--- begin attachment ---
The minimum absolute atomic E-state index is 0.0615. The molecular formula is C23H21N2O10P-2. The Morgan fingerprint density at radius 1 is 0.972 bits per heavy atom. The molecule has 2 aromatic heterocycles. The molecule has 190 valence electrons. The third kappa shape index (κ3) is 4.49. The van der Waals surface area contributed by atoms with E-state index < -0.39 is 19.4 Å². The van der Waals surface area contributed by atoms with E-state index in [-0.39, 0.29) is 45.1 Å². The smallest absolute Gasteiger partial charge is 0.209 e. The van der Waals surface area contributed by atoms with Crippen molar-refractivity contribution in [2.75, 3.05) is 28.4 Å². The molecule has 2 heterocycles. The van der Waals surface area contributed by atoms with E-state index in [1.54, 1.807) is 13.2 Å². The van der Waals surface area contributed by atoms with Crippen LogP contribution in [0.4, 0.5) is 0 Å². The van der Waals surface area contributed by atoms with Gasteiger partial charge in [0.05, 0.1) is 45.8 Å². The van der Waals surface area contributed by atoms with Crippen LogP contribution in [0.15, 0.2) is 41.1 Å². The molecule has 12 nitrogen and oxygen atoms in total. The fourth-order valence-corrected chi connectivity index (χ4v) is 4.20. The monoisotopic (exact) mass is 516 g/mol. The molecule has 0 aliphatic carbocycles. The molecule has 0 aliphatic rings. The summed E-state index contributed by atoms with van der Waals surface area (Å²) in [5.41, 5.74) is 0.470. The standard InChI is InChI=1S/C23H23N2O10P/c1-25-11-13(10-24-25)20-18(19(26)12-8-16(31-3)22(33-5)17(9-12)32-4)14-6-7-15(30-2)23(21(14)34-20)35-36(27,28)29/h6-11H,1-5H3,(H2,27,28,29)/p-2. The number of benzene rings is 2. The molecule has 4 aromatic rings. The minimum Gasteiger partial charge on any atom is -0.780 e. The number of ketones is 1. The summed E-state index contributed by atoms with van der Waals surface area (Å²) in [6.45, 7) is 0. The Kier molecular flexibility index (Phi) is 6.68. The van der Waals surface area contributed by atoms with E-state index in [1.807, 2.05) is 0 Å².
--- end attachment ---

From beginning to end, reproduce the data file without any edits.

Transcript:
The minimum absolute atomic E-state index is 0.0615. The molecular formula is C23H21N2O10P-2. The Morgan fingerprint density at radius 1 is 0.972 bits per heavy atom. The molecule has 2 aromatic heterocycles. The molecule has 190 valence electrons. The third kappa shape index (κ3) is 4.49. The van der Waals surface area contributed by atoms with E-state index < -0.39 is 19.4 Å². The van der Waals surface area contributed by atoms with E-state index in [-0.39, 0.29) is 45.1 Å². The smallest absolute Gasteiger partial charge is 0.209 e. The van der Waals surface area contributed by atoms with Crippen molar-refractivity contribution in [2.75, 3.05) is 28.4 Å². The molecule has 2 heterocycles. The van der Waals surface area contributed by atoms with E-state index in [1.54, 1.807) is 13.2 Å². The van der Waals surface area contributed by atoms with Crippen LogP contribution in [0.4, 0.5) is 0 Å². The van der Waals surface area contributed by atoms with Gasteiger partial charge in [0.05, 0.1) is 45.8 Å². The van der Waals surface area contributed by atoms with Crippen LogP contribution in [0.15, 0.2) is 41.1 Å². The molecule has 12 nitrogen and oxygen atoms in total. The fourth-order valence-corrected chi connectivity index (χ4v) is 4.20. The monoisotopic (exact) mass is 516 g/mol. The molecule has 0 aliphatic carbocycles. The molecule has 0 aliphatic rings. The summed E-state index contributed by atoms with van der Waals surface area (Å²) in [5.41, 5.74) is 0.470. The standard InChI is InChI=1S/C23H23N2O10P/c1-25-11-13(10-24-25)20-18(19(26)12-8-16(31-3)22(33-5)17(9-12)32-4)14-6-7-15(30-2)23(21(14)34-20)35-36(27,28)29/h6-11H,1-5H3,(H2,27,28,29)/p-2. The number of benzene rings is 2. The molecule has 4 aromatic rings. The minimum Gasteiger partial charge on any atom is -0.780 e. The number of ketones is 1. The summed E-state index contributed by atoms with van der Waals surface area (Å²) in [6.45, 7) is 0. The Kier molecular flexibility index (Phi) is 6.68. The van der Waals surface area contributed by atoms with E-state index in [1.807, 2.05) is 0 Å².